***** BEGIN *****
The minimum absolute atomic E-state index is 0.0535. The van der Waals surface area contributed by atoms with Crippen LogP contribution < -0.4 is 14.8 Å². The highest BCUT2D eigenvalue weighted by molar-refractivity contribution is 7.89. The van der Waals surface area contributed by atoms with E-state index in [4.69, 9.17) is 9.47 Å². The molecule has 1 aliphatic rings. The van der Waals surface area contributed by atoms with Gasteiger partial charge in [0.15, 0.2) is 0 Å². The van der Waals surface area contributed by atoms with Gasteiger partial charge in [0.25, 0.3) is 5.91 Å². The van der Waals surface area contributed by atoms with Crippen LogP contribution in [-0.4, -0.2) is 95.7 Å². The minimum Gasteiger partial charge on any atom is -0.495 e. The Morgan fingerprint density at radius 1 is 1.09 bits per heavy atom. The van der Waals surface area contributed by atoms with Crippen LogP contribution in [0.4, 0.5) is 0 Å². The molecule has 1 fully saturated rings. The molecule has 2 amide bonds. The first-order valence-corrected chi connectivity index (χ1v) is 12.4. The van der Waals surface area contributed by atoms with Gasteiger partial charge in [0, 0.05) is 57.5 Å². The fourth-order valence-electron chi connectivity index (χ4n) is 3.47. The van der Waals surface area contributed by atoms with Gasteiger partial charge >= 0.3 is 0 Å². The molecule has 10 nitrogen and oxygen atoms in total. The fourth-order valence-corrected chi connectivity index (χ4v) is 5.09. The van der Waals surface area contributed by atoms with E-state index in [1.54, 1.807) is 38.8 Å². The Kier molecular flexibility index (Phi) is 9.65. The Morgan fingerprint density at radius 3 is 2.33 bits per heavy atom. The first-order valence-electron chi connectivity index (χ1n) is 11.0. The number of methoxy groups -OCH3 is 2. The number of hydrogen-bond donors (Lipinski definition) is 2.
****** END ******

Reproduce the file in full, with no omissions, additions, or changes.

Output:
The minimum absolute atomic E-state index is 0.0535. The van der Waals surface area contributed by atoms with Crippen LogP contribution < -0.4 is 14.8 Å². The highest BCUT2D eigenvalue weighted by molar-refractivity contribution is 7.89. The van der Waals surface area contributed by atoms with E-state index in [4.69, 9.17) is 9.47 Å². The molecule has 1 aliphatic rings. The van der Waals surface area contributed by atoms with Gasteiger partial charge in [0.15, 0.2) is 0 Å². The van der Waals surface area contributed by atoms with Gasteiger partial charge in [0.25, 0.3) is 5.91 Å². The van der Waals surface area contributed by atoms with Crippen LogP contribution in [-0.4, -0.2) is 95.7 Å². The minimum Gasteiger partial charge on any atom is -0.495 e. The Morgan fingerprint density at radius 1 is 1.09 bits per heavy atom. The van der Waals surface area contributed by atoms with Crippen LogP contribution in [0.4, 0.5) is 0 Å². The molecule has 1 fully saturated rings. The molecule has 2 amide bonds. The first-order valence-corrected chi connectivity index (χ1v) is 12.4. The van der Waals surface area contributed by atoms with Gasteiger partial charge in [0, 0.05) is 57.5 Å². The fourth-order valence-electron chi connectivity index (χ4n) is 3.47. The van der Waals surface area contributed by atoms with Gasteiger partial charge >= 0.3 is 0 Å². The molecule has 10 nitrogen and oxygen atoms in total. The fourth-order valence-corrected chi connectivity index (χ4v) is 5.09. The van der Waals surface area contributed by atoms with E-state index in [1.54, 1.807) is 38.8 Å². The Kier molecular flexibility index (Phi) is 9.65. The Morgan fingerprint density at radius 3 is 2.33 bits per heavy atom. The first-order valence-electron chi connectivity index (χ1n) is 11.0. The number of methoxy groups -OCH3 is 2. The number of hydrogen-bond donors (Lipinski definition) is 2.